Title: The Pearl Thief
Author: Elizabeth Wein
Series: Code Name Verity #0 (prequel)
Genre: YA, Historical Fiction, Mystery
Release Date: May 2nd, 2017
Publisher: Disney Hyperion
When fifteen-year-old Julia Beaufort-Stuart wakes up in the hospital, she knows the lazy summer break she’d imagined won’t be exactly like she anticipated. And once she returns to her grandfather’s estate, a bit banged up but alive, she begins to realize that her injury might not have been an accident. One of her family’s employees is missing, and he disappeared on the very same day she landed in the hospital.
Desperate to figure out what happened, she befriends Euan McEwen, the Scottish Traveller boy who found her when she was injured, and his standoffish sister, Ellen. As Julie grows closer to this family, she experiences some of the prejudices they’ve grown used to firsthand, a stark contrast to her own upbringing, and finds herself exploring thrilling new experiences that have nothing to do with a missing-person investigation.
Her memory of that day returns to her in pieces, and when a body is discovered, her new friends are caught in the crosshairs of long-held biases about Travellers. Julie must get to the bottom of the mystery in order to keep them from being framed for the crime.
Note: This review contains NO spoilers for other books set in the Code Name Verity universe.
I adored both Code Name Verity and Rose Under Fire, despite them being very different books both tonally and narratively. That was why I was so excited about this, as from the summary you can tell it won’t feature the war and be a much quiet kind of story. I genuinely thought that I would be blown away by this even if the general plot didn’t really grab my attention. Unfortunately, I wasn’t.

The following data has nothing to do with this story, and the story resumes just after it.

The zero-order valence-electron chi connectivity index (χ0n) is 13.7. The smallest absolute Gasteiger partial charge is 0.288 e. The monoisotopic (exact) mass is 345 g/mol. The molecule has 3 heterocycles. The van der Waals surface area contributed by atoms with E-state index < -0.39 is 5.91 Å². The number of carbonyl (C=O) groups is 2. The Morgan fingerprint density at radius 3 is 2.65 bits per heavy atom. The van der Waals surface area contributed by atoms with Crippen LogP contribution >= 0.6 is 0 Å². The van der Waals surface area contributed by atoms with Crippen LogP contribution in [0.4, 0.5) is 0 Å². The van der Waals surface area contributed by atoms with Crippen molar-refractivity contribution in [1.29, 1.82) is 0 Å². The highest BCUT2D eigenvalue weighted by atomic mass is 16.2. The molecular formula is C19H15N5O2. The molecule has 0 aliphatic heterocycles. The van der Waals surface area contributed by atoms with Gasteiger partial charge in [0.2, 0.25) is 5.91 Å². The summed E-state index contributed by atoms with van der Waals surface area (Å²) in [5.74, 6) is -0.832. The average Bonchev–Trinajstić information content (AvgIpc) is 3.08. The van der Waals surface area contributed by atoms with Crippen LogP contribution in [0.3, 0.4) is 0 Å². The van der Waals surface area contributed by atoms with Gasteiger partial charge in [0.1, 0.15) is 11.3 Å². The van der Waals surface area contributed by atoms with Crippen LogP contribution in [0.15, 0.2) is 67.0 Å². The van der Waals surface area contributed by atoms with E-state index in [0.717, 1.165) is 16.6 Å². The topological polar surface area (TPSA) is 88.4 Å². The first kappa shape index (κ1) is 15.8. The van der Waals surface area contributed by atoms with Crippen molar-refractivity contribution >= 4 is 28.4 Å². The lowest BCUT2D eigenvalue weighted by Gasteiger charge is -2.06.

Let me get the good out of the way first. Julie is just an incredible character to read about. She is still as brave and funny and Scottish as the Julie we meet in CNV, but she’s also a lot younger. Wein nails this younger Julie’s voice perfectly. To me, seeing Julie again was the best part of the whole book. There is some clear character growth in the book as it is a more coming-of-age story than the rest of the series, and it never undermines Julie’s arc in CNV. I don’t want to call this book unnecessary because I think there is value in coming-of-age stories, but it doesn’t add a whole lot when you know where everything is headed…
Like The Gentleman’s Guide to Vice and Virtue, Wein also highlights the diversity of its historical setting. Much of the book is devoted to Julie dealing with her privilege as she befriends the Travellers, though their voices are always taken into consideration. There’s also a partially deaf character and bisexual representation!!!
Wein captures the period very well. As always, you get the feeling there was a lot of careful research put into this. Scotland before the war is vividly portrayed, with a keen eye for details of its history from Mary Queen of Scots to river pearls. Despite Wein’s talent at translating the past for modern readers, I was not interested in the topics she chose to focus the novel on. I could not care for the pearls which are the driving force of the whole plot. Maybe if I was better versed into Scottish history, I would have enjoyed this more, but alas, it made me bored throughout most of it.
The plot itself was my main issue. The characters weren’t very interested in the mystery itself for most of the book, so what little tension there was decreased even more. I have no problem with summery books where the characters just hang out and have fun, but it was not what I was expecting from this book or the author that brought us Code Name Verity. There was also the fact that Julie was violently assaulted and left unconscious for three days, and yet she doesn’t seem to care that much? The stakes barely felt personal when they should have been what drove the plot. Also I was let down by the reveals at the end.
Most of all, this book made me really want to reread Code Name Verity.